Join the Circus: A Way To Get The Arts Back Onstage


Photo by Laura Louise Grimsley on Unsplash

In Britain, theater companies are learning to cope with the coronavirus by staging plays inside circus tents. The spacious tents allow audiences to space out, and by raising the tent flaps, fresh air circulates healthily.

Meanwhile, Seattle theater and music groups are hunkered down and relying on some video versions. And the warm weather is upon us. Wouldn’t it make sense to go find some circus tents and put them up at, say, Seattle Center or Volunteer Park’s majestic grounds? Perhaps a revolving series of local theater companies, many with already-rehearsed plays, could mount a season.

Theater-under-canvas has various other advantages. Circuses appeal to broad audiences. Putting the big tops in parks means many could walk there. Handicapped seating is easy to accommodate. They have a summertime, family-fun vibe. No need to worry about sunstroke or sudden showers.

As this article about Britain’s trend puts it: “Theatres need to stop worrying about how they can reopen in a reduced form, and look out for other models of production in different spaces and to different audiences. Classical circus holds the clues. Perhaps if Cirque du Soleil had kept to its tented roots, and hadn’t over-expanded into the Royal Albert Hall and other brick-built venues, it would still be hula hooping today.”

David Brewster
David Brewster
David Brewster, a founding member of Post Alley, has a long career in publishing, having founded Seattle Weekly, Sasquatch Books, and His civic ventures have been Town Hall Seattle and FolioSeattle.


  1. Some people are trying to stage small, pop-up shows in public locations. Part of the challenge right now seems to be promoting them, without creating an event too large to be safe. I’ve been to a couple of things, and it’s been lovely to watch live performance, but it’s a trick to get the balance right.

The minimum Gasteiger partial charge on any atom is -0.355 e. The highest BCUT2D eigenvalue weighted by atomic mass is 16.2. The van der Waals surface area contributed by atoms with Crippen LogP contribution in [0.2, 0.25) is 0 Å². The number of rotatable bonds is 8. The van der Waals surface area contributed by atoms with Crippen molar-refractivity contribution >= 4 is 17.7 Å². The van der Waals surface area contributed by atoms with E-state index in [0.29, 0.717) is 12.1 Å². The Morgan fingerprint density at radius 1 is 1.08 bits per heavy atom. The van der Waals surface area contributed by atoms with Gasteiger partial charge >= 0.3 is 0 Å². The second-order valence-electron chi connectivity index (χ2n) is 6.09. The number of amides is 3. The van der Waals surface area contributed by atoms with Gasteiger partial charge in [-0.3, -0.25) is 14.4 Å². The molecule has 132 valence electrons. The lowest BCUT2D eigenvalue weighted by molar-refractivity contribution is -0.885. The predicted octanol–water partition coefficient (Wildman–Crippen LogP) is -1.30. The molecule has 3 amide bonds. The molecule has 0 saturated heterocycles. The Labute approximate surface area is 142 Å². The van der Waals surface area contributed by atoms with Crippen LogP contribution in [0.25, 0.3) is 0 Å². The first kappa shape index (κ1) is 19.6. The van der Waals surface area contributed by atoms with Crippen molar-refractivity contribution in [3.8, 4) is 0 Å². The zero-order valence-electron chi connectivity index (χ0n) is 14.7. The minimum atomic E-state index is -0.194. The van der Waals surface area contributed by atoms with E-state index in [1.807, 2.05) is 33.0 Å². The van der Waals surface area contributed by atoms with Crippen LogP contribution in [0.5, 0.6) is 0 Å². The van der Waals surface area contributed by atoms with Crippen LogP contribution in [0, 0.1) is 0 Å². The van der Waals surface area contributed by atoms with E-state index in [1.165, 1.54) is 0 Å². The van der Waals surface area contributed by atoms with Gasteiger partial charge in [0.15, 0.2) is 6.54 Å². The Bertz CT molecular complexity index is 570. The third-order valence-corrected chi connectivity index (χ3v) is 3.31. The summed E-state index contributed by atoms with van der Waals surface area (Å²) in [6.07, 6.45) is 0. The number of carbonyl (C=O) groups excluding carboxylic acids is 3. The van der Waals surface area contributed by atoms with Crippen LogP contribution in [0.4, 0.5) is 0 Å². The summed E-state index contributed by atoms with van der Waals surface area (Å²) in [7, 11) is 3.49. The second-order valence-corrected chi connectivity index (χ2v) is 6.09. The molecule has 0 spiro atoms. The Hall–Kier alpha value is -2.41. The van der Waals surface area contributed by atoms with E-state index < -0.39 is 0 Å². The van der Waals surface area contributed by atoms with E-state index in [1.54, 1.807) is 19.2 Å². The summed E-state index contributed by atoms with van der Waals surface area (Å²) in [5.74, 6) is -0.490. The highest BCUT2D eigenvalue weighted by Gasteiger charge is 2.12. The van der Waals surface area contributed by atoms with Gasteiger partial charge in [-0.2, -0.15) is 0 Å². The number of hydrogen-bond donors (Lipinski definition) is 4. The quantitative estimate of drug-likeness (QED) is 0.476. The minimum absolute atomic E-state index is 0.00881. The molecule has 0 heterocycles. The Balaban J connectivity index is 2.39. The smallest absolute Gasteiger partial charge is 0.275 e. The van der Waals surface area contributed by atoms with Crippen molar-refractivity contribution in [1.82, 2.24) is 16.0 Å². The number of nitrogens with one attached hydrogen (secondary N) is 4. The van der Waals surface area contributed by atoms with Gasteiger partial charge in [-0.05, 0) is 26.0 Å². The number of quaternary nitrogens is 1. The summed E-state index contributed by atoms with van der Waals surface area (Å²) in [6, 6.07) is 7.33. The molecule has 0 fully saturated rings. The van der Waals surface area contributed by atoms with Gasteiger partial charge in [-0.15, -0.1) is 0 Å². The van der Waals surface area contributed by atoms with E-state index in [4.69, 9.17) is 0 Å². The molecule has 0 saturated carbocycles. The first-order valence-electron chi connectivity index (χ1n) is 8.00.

2. Well, ticket prices are around what we expect at McCaw Hall, and they’re certainly trying to keep the audience safe.

    (“Temperature scans will be done for patrons at their point of entry. No-contact scanning stations for tickets will be placed at point of entry, spaced at least 6 feet from the temperature scan. Free-standing hand sanitizer stations will be placed at various locations throughout the space. Patrons will be required to wear masks. One way traffic patterns will be enforced with arrows and 6 foot markers on the floor, as well as lines down the center of hallways, to and from the tent, restrooms and concessions. The restrooms will have entrance and exits that are separate and one way. Every other stall, urinal and sink will be marked not usable. A doctor/nurse will be on duty for all performances. Additional safeguards will also be in place.”)

    But looking at the difficulties that major league baseball is having, keeping their players healthy, I’m curious to know how they’re planning to stage this work. Fingers crossed for them!


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